Sunday, 14 July 2013
I think it is safe to say that Dario Argento's films divide horror fans. There are many of us out there that love his use of vivid colors, inventive camera angles and brutal death scenes. Then there are other horror fans who see his films as derivative trash. Tenebre is what I consider to be Argento's greatest achievement. Everything in the story comes together and works so well, and the movie features very little of the confusing logic you sometimes get in Italian cinema. I personally don't think Argento ever hit the heights he reached with Tenebre again.
The story is typical a typical Giallo. Peter Neal is a horror writer whose books are incredibly popular in Europe. He travels to Italy to promote his latest work, which is called Tenebrae. While in Italy, a killer strikes, and send Peter a letter telling him how his books have inspired this person to kill. An investigation into the killing occurs, and as the murders continue, the list of suspects dwindles as each meets their untimely demise at the hands of a black gloved killer. Is Peter safe from the crazed murderer? Will the culprit ever be caught?
The first thing that hits you in this movie is just how bright everything is. Tenebre maybe latin for Darkness, but this movie is filled with light. Even the night time scenes are lit incredibly well. It gives the film a sterile and up to date feel that doesn't seem to have aged at all even after thirty one years after it's release. The movie still looks incredible to this day.
In some scenes, it feels that Argento is answering his critics who had labelled him misogynistic amongst other things. Twice in the movie, Peter Neal is confronted with the inherent sexism and perversion of his work. Once when he is attacked by a lesbian journalist who wonders why Peter continues to write books with women as murder victims and ciphers, and again when he appears on a talk show, and the host asks Peter if he wants to discuss the madness and misogyny in his work. It feels as if Argento is saying "This is my work. It is beautiful. It really doesn't matter what society thinks".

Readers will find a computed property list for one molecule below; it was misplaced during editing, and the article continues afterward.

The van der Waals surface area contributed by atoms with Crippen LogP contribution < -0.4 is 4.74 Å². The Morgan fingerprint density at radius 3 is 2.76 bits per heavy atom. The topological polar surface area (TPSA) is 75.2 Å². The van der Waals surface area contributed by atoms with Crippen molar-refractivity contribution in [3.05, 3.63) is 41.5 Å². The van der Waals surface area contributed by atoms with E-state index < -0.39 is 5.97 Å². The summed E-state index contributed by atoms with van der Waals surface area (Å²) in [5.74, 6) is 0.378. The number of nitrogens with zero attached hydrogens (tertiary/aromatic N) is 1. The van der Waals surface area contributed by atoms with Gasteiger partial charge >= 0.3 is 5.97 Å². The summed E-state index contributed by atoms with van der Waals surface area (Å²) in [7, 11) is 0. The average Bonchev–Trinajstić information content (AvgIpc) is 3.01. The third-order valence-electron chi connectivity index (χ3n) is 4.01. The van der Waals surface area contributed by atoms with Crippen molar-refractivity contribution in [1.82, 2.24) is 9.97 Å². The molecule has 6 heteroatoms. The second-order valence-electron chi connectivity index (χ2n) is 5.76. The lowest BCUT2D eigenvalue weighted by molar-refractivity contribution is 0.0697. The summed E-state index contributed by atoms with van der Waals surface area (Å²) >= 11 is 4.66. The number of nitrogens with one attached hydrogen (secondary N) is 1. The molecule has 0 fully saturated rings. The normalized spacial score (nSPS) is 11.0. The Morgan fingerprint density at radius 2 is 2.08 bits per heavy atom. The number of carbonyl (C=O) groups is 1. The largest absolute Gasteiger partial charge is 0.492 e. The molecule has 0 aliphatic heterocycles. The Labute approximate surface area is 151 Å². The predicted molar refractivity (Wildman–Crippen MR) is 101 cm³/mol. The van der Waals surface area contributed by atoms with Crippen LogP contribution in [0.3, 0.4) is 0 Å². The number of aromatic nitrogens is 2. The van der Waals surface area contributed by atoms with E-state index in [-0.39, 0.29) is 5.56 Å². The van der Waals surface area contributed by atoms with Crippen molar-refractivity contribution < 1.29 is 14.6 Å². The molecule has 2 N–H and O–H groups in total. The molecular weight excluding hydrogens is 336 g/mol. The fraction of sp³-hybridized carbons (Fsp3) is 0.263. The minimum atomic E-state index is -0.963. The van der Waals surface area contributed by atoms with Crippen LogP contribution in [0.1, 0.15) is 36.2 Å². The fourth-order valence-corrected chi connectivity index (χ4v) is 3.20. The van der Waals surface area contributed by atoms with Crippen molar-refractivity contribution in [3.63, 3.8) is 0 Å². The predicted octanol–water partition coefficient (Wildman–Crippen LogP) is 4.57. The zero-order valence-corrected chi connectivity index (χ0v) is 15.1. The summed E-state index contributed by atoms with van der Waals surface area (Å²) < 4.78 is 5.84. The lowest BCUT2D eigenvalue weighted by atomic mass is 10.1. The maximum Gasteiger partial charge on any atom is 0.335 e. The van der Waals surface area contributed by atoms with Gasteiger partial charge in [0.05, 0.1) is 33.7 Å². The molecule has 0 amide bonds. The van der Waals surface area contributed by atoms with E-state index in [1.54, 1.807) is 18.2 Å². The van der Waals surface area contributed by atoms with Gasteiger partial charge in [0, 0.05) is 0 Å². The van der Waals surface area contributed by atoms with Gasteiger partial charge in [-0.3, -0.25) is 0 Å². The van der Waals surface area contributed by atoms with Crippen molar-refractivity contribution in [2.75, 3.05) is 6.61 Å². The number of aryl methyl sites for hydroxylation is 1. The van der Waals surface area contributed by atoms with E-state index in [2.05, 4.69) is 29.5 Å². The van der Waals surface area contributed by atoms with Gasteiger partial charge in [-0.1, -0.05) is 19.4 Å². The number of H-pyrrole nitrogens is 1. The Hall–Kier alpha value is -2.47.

Tenebre features what could be considered Argento's most linear narrative to date. It features none of the fantasy or supernatural elements of his two previous films, Suspiria and Inferno, and is based solely in the real world. The production values, as with all Argento movies, are incredibly high. Even though the movie is set in Italy, Argento refuses to show the viewer any landmarks, leaving them with a feeling of unfamiliarity and helplessness.
The murders, as always, are spectacular in their composition and execution. The way the blood hits the white wall in one particularly graphic dismemberment is both beautiful and shocking, as are many of the murders in Tenebre. These set pieces definitely stand out as being both spectacular and also particularly nasty, especially when compared to Argento's previous Gialli, but again, I am sure that was Argento's intention in response to being labelled a misogynist.
Tenebre really is one of Argento's most deranged nightmares. From the opening minutes of the movie, it engages the viewer, and the mystery seems to play fair, considering Argento's past Giallo's. The movie is committed to filling the screen with shocks, thrills and beautiful but brutal death scenes, and it achieves it's goals again and again. It truly is the work of a man who is either a genius, or completely insane. Either way, Tenebre is possibly the greatest Giallo film ever made.